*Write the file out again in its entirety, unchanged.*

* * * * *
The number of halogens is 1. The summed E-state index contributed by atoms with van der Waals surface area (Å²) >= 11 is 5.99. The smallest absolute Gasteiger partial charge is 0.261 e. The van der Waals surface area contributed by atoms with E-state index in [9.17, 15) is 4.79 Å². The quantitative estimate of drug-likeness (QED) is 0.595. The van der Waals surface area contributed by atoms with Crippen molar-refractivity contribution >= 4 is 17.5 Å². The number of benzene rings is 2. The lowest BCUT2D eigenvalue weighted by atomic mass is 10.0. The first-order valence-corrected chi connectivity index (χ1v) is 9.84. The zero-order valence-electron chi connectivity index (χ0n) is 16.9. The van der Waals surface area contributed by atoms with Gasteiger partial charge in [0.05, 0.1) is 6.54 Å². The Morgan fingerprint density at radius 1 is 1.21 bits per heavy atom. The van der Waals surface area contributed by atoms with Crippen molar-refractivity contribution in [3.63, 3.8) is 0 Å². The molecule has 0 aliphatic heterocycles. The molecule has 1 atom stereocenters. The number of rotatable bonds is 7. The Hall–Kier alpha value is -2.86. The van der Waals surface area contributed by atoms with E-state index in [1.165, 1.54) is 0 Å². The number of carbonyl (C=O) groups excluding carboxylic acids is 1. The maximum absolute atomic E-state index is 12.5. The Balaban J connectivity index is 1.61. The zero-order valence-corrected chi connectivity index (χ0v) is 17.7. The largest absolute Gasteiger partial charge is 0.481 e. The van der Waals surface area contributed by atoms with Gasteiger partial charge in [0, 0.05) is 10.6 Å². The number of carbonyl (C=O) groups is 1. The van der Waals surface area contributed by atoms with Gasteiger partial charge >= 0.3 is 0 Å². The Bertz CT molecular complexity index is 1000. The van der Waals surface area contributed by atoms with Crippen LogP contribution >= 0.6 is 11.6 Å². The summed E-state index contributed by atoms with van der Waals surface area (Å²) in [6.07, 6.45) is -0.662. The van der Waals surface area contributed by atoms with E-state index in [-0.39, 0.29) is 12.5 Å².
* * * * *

The number of halogens is 1. The summed E-state index contributed by atoms with van der Waals surface area (Å²) >= 11 is 5.99. The smallest absolute Gasteiger partial charge is 0.261 e. The van der Waals surface area contributed by atoms with E-state index in [9.17, 15) is 4.79 Å². The quantitative estimate of drug-likeness (QED) is 0.595. The van der Waals surface area contributed by atoms with Crippen molar-refractivity contribution >= 4 is 17.5 Å². The number of benzene rings is 2. The lowest BCUT2D eigenvalue weighted by atomic mass is 10.0. The first-order valence-corrected chi connectivity index (χ1v) is 9.84. The zero-order valence-electron chi connectivity index (χ0n) is 16.9. The van der Waals surface area contributed by atoms with Gasteiger partial charge in [0.05, 0.1) is 6.54 Å². The Morgan fingerprint density at radius 1 is 1.21 bits per heavy atom. The van der Waals surface area contributed by atoms with Crippen molar-refractivity contribution in [3.63, 3.8) is 0 Å². The molecule has 0 aliphatic heterocycles. The molecule has 1 atom stereocenters. The number of rotatable bonds is 7. The Hall–Kier alpha value is -2.86. The van der Waals surface area contributed by atoms with E-state index in [1.165, 1.54) is 0 Å². The number of carbonyl (C=O) groups excluding carboxylic acids is 1. The maximum absolute atomic E-state index is 12.5. The Balaban J connectivity index is 1.61. The zero-order valence-corrected chi connectivity index (χ0v) is 17.7. The largest absolute Gasteiger partial charge is 0.481 e. The van der Waals surface area contributed by atoms with Gasteiger partial charge in [0, 0.05) is 10.6 Å². The number of carbonyl (C=O) groups is 1. The van der Waals surface area contributed by atoms with Gasteiger partial charge >= 0.3 is 0 Å². The Bertz CT molecular complexity index is 1000. The van der Waals surface area contributed by atoms with Crippen LogP contribution >= 0.6 is 11.6 Å². The summed E-state index contributed by atoms with van der Waals surface area (Å²) in [6.07, 6.45) is -0.662. The van der Waals surface area contributed by atoms with E-state index in [-0.39, 0.29) is 12.5 Å².